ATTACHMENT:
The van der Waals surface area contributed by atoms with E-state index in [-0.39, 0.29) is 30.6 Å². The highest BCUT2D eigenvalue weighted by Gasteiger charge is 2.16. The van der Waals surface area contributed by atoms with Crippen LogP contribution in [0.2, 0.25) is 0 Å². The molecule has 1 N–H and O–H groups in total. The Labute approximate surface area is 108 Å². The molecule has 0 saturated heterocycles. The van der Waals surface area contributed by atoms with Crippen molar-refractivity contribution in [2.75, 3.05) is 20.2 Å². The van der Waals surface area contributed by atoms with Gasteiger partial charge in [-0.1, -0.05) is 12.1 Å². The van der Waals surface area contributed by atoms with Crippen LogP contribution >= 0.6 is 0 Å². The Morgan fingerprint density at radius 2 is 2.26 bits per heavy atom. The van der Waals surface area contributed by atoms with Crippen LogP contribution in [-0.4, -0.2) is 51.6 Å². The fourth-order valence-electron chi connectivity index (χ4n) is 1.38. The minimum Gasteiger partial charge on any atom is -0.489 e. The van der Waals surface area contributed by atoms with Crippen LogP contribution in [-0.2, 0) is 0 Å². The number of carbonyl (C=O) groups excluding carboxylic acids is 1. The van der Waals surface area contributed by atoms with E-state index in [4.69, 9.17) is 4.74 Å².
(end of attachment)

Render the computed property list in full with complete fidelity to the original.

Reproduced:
The van der Waals surface area contributed by atoms with E-state index in [-0.39, 0.29) is 30.6 Å². The highest BCUT2D eigenvalue weighted by Gasteiger charge is 2.16. The van der Waals surface area contributed by atoms with Crippen LogP contribution in [0.2, 0.25) is 0 Å². The molecule has 1 N–H and O–H groups in total. The Labute approximate surface area is 108 Å². The molecule has 0 saturated heterocycles. The van der Waals surface area contributed by atoms with Crippen molar-refractivity contribution in [2.75, 3.05) is 20.2 Å². The van der Waals surface area contributed by atoms with Gasteiger partial charge in [-0.1, -0.05) is 12.1 Å². The van der Waals surface area contributed by atoms with Crippen LogP contribution >= 0.6 is 0 Å². The Morgan fingerprint density at radius 2 is 2.26 bits per heavy atom. The van der Waals surface area contributed by atoms with Crippen LogP contribution in [-0.4, -0.2) is 51.6 Å². The fourth-order valence-electron chi connectivity index (χ4n) is 1.38. The minimum Gasteiger partial charge on any atom is -0.489 e. The van der Waals surface area contributed by atoms with Crippen LogP contribution in [-0.2, 0) is 0 Å². The number of carbonyl (C=O) groups excluding carboxylic acids is 1. The van der Waals surface area contributed by atoms with E-state index in [4.69, 9.17) is 4.74 Å².